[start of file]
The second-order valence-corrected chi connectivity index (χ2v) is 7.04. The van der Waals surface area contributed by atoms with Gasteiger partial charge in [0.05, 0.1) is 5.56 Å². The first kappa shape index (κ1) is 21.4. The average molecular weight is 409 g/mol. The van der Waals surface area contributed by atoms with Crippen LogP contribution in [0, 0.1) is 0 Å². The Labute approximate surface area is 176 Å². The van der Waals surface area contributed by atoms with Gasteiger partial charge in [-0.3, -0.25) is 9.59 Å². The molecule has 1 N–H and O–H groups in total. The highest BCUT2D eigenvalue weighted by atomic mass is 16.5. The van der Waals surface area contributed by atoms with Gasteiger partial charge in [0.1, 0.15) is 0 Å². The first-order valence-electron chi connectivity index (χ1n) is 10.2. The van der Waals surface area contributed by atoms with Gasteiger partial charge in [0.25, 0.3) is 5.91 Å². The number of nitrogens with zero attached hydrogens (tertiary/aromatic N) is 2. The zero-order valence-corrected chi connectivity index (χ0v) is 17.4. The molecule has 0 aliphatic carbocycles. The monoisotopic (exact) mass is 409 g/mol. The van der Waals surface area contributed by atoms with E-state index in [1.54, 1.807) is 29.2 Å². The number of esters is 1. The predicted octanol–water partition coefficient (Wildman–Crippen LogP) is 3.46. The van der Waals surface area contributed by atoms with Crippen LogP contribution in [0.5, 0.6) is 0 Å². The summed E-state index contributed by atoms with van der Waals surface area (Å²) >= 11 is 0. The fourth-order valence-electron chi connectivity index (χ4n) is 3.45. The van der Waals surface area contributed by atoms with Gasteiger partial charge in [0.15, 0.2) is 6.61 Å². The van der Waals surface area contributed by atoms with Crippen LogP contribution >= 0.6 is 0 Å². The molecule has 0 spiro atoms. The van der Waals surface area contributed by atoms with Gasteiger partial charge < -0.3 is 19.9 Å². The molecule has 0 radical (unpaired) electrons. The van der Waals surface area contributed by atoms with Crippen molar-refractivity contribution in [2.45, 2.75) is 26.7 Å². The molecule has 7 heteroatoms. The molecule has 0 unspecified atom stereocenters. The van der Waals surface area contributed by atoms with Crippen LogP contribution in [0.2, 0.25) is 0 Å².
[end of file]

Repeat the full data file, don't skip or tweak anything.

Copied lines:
The second-order valence-corrected chi connectivity index (χ2v) is 7.04. The van der Waals surface area contributed by atoms with Gasteiger partial charge in [0.05, 0.1) is 5.56 Å². The first kappa shape index (κ1) is 21.4. The average molecular weight is 409 g/mol. The van der Waals surface area contributed by atoms with Crippen LogP contribution in [0, 0.1) is 0 Å². The Labute approximate surface area is 176 Å². The van der Waals surface area contributed by atoms with Gasteiger partial charge in [-0.3, -0.25) is 9.59 Å². The molecule has 1 N–H and O–H groups in total. The highest BCUT2D eigenvalue weighted by atomic mass is 16.5. The van der Waals surface area contributed by atoms with Gasteiger partial charge in [0.1, 0.15) is 0 Å². The first-order valence-electron chi connectivity index (χ1n) is 10.2. The van der Waals surface area contributed by atoms with Gasteiger partial charge in [0.25, 0.3) is 5.91 Å². The number of nitrogens with zero attached hydrogens (tertiary/aromatic N) is 2. The zero-order valence-corrected chi connectivity index (χ0v) is 17.4. The molecule has 0 aliphatic carbocycles. The monoisotopic (exact) mass is 409 g/mol. The van der Waals surface area contributed by atoms with E-state index in [1.54, 1.807) is 29.2 Å². The number of esters is 1. The predicted octanol–water partition coefficient (Wildman–Crippen LogP) is 3.46. The van der Waals surface area contributed by atoms with Crippen LogP contribution in [0.5, 0.6) is 0 Å². The summed E-state index contributed by atoms with van der Waals surface area (Å²) >= 11 is 0. The fourth-order valence-electron chi connectivity index (χ4n) is 3.45. The van der Waals surface area contributed by atoms with Gasteiger partial charge in [0.15, 0.2) is 6.61 Å². The van der Waals surface area contributed by atoms with Crippen LogP contribution >= 0.6 is 0 Å². The molecule has 0 spiro atoms. The van der Waals surface area contributed by atoms with Gasteiger partial charge < -0.3 is 19.9 Å². The molecule has 0 radical (unpaired) electrons. The van der Waals surface area contributed by atoms with Crippen molar-refractivity contribution in [2.45, 2.75) is 26.7 Å². The molecule has 7 heteroatoms. The molecule has 0 unspecified atom stereocenters. The van der Waals surface area contributed by atoms with Crippen LogP contribution in [0.2, 0.25) is 0 Å².